## [33] farver_2.1.0                  jquerylib_0.1.4              
## [35] generics_0.1.2                jsonlite_1.8.0               
## [37] BiocParallel_1.31.0           dplyr_1.0.9                  
## [39] RCurl_1.98-1.6                magrittr_2.0.3               
## [41] GenomeInfoDbData_1.2.8        Matrix_1.4-1                 
## [43] munsell_0.5.0                 Rcpp_1.0.8.3                 
## [45] fansi_1.0.3                   lifecycle_1.0.1              
## [47] stringi_1.7.6                 yaml_2.3.5                   
## [49] zlibbioc_1.43.0               grid_4.2.0                   
## [51] blob_1.2.3                    promises_1.2.0.1             
## [53] crayon_1.5.1                  lattice_0.20-45              
## [55] KEGGREST_1.37.0               magick_2.7.3                 
## [57] knitr_1.39                    pillar_1.7.0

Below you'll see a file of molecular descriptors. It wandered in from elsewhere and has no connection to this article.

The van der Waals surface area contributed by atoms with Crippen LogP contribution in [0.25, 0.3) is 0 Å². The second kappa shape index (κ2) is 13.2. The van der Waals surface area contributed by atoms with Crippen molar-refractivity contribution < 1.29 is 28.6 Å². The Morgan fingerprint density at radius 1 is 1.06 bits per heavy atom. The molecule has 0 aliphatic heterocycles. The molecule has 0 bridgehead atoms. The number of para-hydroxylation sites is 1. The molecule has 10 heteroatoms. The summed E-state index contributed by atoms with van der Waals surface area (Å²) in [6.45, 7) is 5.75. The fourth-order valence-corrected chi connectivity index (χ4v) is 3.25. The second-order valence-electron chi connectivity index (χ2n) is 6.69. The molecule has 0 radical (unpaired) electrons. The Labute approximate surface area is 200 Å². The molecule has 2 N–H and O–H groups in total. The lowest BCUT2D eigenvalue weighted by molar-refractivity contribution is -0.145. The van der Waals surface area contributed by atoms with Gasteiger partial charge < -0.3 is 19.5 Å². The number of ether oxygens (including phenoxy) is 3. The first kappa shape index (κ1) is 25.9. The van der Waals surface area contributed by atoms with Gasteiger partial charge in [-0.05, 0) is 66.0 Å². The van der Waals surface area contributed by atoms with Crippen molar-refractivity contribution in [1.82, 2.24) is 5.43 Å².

## [59] glue_1.6.2                    BiocVersion_3.16.0           
## [61] evaluate_0.15                 data.table_1.14.2            
## [63] BiocManager_1.30.17           png_0.1-7                    
## [65] vctrs_0.4.1                   httpuv_1.6.5                 
## [67] gtable_0.3.0                  purrr_0.3.4                  
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## [71] xfun_0.30                     mime_0.12                    
## [73] xtable_1.8-4                  later_1.3.0                  
## [75] tibble_3.1.6                  AnnotationDbi_1.59.0         
## [77] memoise_2.0.1                 ellipsis_0.3.2               
## [79] interactiveDisplayBase_1.35.0

12 Citation

If the SCATEData package is useful in your work, please cite the following paper: - Zhicheng Ji, Weiqiang Zhou, Wenpin Hou, Hongkai Ji, Single-cell ATAC-seq Signal Extraction and Enhancement with SCATE, Genome Biol 21, 161 (2020).